At Elizabeth Middleton Solicitors, our estate planning lawyers can assist you in establishing or revoking your POA and avoiding future issues. For example, we can support you in drafting the agreement so that it only becomes valid in the situation of multiple doctors certifying incapacitation. 

Contact us today to discover more about all the vital legal advice or get answers to any related questions you may have.

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Lasting Powers of Attorney

The Pros and Cons of a Lasting Power of Attorney

10th August 2021

If there ever comes a time where you’re unable to make decisions for yourself due to dementia for example, having a Lasting Power of Attorney will ensure crucial decisions are made on your behalf. By ensuring somebody is designated to make decisions for you, your wishes can continue to be met for the rest of your life, regardless of your mental or physical capacity. 

However, leaving the power of decision-making to somebody else can be daunting. You might be worried about the potential disadvantages of giving someone that level of control over your wellbeing.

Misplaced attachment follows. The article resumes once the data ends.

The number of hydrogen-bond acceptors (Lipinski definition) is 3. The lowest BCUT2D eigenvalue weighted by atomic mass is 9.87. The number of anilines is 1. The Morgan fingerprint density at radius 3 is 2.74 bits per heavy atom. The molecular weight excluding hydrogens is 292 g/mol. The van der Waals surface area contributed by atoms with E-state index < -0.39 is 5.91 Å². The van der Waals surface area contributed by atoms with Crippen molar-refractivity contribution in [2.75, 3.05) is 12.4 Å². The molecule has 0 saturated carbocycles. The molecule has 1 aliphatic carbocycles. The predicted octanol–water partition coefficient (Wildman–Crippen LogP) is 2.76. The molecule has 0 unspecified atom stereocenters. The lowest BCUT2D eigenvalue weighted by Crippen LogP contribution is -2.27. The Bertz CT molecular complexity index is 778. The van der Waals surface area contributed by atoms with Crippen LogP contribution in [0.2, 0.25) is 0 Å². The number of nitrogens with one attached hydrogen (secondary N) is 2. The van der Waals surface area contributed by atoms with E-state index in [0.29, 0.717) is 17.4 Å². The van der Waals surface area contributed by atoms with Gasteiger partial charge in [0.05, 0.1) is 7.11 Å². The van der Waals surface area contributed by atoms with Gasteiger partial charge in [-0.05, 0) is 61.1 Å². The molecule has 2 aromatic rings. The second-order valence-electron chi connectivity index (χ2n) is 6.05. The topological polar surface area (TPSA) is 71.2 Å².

Today we will take a closer look at the advantages and disadvantages of setting-up a Lasting Power of Attorney and how you can ensure your affairs are kept in order. 

What is a Lasting Power of Attorney? 

A Lasting Powers of Attorney is a legal document in which you appoint one or more people to make decisions for you if you become mentally incapacitated and unable to make your own decisions in the future. 

These decisions fall into two categories, and as such, there are two separate types ofLasting Power of Attorney (LPA). A Health and Welfare LPA grants your Attorney the right to make decisions regarding your medical care. A Property and Financial Affairs LPA allows an attorney to make decisions regarding your finances and property.

Each of the LPA’s is a separate document. To make it simpler to understand below is a list of the common types of decisions attorneys can make on your behalf under each of the specific LPA’s.

A Finance and Property LPA allows your Attorney to: 

  • Access your bank accounts and saving accounts 
  • Pay your bills and mortgage payments
  • Buy and sell investments
  • Arrange property repairs
  • Sell and buy pieces of property 

A Health and Welfare LPA allows your Attorney to: 

  • Decide on your living arrangements in case you require care